In today’s National Law Journal Opinion section, attorney and Albany Law professor Ray Brescia makes the argument that the true value of a law degree is held in its ability to change the world – a sentiment the PSJD staff agrees with whole-heartedly:

…Thousands of lawyers across the United States are not in it for the money and never have been. What’s more, many of these lawyers find their jobs incredibly rewarding and find that their law degree actually helps them change the world.

It’s hard to put a monetary value on such power.

Lawyers across the country defend the accused, prosecute perpetrators of crime and counsel nonprofit organizations that are helping survivors of domestic violence and offering job training and other assistance to veterans. They can be found in national organizations like the American Civil Liberties Union and in hundreds of local legal aid organizations offering free legal assistance to those who cannot afford it.

Read the rest of this entry »


PSJD Public Interest News Digest – August 2, 2013

by Christina Jackson, NALP Director of Public Service Initiatives & Fellowships

Happy Friday!  It is with a sad heart that we have to say goodbye to Kristian Smith, our Publications Coordinator.  She is an amazing person, and her work on the Federal Legal Employment Opportunities Guide and the Comprehensive Fellowship Guide are invaluable.  She will return to Emory University School of Law for her second year, and will continue in her dedication to serving the public.  A big thank you to Kristian!!

Spotlight on Outstanding Public Servants: If you know someone we should honor, drop me a line.

Here are the week’s headlines:

  • Access to justice in Aboriginal Communities in Canada;
  • Canadian Government reverses legal clinics funding cut;
  • Efforts to help Hurricane Sandy victims continues;
  • New York looks to law firm retirees for pro bono;
  • Ontario invests in legal services;
  • Texas Access to Justice Foundation continues support of Baylor clinic;
  • Colorado examining juvenile legal aid;
  • Student loan bill passes House goes to President;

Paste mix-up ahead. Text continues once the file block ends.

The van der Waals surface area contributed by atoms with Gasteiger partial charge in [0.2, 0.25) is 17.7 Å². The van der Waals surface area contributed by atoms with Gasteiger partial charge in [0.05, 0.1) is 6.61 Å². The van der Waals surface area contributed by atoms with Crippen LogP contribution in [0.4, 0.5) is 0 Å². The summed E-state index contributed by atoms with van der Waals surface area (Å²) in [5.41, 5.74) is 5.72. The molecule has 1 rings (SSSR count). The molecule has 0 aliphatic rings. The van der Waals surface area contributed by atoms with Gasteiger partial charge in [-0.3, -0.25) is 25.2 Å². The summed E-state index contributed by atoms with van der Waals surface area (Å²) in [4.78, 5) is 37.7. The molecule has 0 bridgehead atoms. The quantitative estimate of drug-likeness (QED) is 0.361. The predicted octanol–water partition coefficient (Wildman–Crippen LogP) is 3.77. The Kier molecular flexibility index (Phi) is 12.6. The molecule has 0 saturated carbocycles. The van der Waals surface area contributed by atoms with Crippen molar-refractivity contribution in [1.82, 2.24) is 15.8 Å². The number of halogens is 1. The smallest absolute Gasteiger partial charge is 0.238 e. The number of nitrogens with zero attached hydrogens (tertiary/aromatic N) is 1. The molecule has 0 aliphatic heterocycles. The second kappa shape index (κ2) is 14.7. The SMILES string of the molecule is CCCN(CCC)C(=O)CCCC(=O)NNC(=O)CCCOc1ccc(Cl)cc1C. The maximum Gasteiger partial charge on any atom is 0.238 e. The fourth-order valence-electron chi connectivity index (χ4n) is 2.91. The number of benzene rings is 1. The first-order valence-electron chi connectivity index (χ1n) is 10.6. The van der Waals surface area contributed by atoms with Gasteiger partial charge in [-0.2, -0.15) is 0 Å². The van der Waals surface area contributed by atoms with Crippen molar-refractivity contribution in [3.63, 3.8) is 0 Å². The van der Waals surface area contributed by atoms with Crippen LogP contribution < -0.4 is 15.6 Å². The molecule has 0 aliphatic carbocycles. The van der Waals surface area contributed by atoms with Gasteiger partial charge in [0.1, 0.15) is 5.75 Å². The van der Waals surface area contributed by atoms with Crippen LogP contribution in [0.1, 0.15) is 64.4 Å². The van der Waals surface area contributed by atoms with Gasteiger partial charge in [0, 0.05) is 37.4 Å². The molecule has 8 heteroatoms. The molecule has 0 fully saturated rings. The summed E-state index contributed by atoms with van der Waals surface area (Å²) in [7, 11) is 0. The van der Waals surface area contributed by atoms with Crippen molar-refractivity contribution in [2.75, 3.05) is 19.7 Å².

• Even pre-law students think a pro bono requirement is a good idea;
  • ABA weighs in on sequestration effects on public defenders;
  • Spotlight on Public Service Servants: Esther Lardent, Pro Bono Institute;
  • Super Music Bonus featuring Kristian Smith, PSJD Publications Coordinator!

The summaries:

July 26, 2013– “At the end of June the Attorney General of Ontario announced that Alvin Fiddler, deputy grand chief of the Nishnawbe Aski Nation would co-chair a new panel intended to help rectify the severe underrepresentation of First Nations peoples in Ontario’s justice and jury. The panel will oversee the implementation of seventeen recommendations made by former Chief Justice Frank Iacobucci in his report ‘First Nations Representation on Ontario Juries‘.  The report, which was released to the public last February, was initially intended to examine the narrow issue of First Nations peoples and jury representation.  However, with Iacobucci drawing the conclusion that the justice system as it applies to First Nations peoples is in crisis, the report can be read as much larger comment on the justice system more widely.”  I’m certain these conclusions came as no surprise to those interested in access to justice for everyone.  Hopefully, the panel will make some concrete progress soon.  (Slaw – Canada’s online legal magazine)

July 26, 2013 – In very good news for legal aid in Canada, the government has reversed a proposed additional $1 million cut in funding.  “Legal clinics still face a previously announced cut of $5.5 million for 2014.  But the extra $1 million cut that was recently added without consultation will be eliminated.”  Legal clinics still face other cuts, and there are still potential closures in the long-term, but at least for now, the government is listening.  (The Windsor Star)

July 26, 2013 – Over the weekend, World Renew volunteers set up a Sandy Help Fair to “help folks sign up for rebuilding help, legal aid, mold remediation or a disaster case manager, who could point them in the direction of available government recovery funds.”  The recovery effort will go on for some time, and greatest need for legal assistance often comes later.  Check out the article for ways to help.  (Staten Island Advance)